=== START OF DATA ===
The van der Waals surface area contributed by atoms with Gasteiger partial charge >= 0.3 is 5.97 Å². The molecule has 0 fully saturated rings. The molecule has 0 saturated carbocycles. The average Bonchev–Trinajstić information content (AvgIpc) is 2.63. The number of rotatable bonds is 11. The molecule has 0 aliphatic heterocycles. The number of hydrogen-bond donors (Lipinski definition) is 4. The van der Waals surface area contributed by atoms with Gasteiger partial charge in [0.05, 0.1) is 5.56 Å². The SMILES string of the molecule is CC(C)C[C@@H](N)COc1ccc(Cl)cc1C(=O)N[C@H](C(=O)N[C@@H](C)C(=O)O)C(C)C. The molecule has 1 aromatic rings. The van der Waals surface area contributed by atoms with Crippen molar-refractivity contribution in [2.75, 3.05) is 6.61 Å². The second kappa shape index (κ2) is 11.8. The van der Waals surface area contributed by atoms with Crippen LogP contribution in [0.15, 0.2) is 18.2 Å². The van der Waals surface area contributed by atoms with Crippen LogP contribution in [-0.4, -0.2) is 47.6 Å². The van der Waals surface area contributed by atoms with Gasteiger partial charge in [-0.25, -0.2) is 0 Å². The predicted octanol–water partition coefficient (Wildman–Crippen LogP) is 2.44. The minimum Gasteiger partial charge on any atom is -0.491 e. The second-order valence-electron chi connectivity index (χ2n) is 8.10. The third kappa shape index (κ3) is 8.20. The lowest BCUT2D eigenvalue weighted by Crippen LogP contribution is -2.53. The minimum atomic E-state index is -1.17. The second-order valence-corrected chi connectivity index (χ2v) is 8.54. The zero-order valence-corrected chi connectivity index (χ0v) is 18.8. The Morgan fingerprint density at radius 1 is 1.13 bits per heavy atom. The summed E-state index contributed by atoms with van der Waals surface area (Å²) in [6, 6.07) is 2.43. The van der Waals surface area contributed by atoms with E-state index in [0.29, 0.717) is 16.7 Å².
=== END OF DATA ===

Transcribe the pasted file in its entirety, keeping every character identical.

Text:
The van der Waals surface area contributed by atoms with Gasteiger partial charge >= 0.3 is 5.97 Å². The molecule has 0 fully saturated rings. The molecule has 0 saturated carbocycles. The average Bonchev–Trinajstić information content (AvgIpc) is 2.63. The number of rotatable bonds is 11. The molecule has 0 aliphatic heterocycles. The number of hydrogen-bond donors (Lipinski definition) is 4. The van der Waals surface area contributed by atoms with Gasteiger partial charge in [0.05, 0.1) is 5.56 Å². The SMILES string of the molecule is CC(C)C[C@@H](N)COc1ccc(Cl)cc1C(=O)N[C@H](C(=O)N[C@@H](C)C(=O)O)C(C)C. The molecule has 1 aromatic rings. The van der Waals surface area contributed by atoms with Crippen molar-refractivity contribution in [2.75, 3.05) is 6.61 Å². The second kappa shape index (κ2) is 11.8. The van der Waals surface area contributed by atoms with Crippen LogP contribution in [0.15, 0.2) is 18.2 Å². The van der Waals surface area contributed by atoms with Crippen LogP contribution in [-0.4, -0.2) is 47.6 Å². The van der Waals surface area contributed by atoms with Gasteiger partial charge in [-0.25, -0.2) is 0 Å². The predicted octanol–water partition coefficient (Wildman–Crippen LogP) is 2.44. The minimum Gasteiger partial charge on any atom is -0.491 e. The second-order valence-electron chi connectivity index (χ2n) is 8.10. The third kappa shape index (κ3) is 8.20. The lowest BCUT2D eigenvalue weighted by Crippen LogP contribution is -2.53. The minimum atomic E-state index is -1.17. The second-order valence-corrected chi connectivity index (χ2v) is 8.54. The zero-order valence-corrected chi connectivity index (χ0v) is 18.8. The Morgan fingerprint density at radius 1 is 1.13 bits per heavy atom. The summed E-state index contributed by atoms with van der Waals surface area (Å²) in [6, 6.07) is 2.43. The van der Waals surface area contributed by atoms with E-state index in [0.29, 0.717) is 16.7 Å².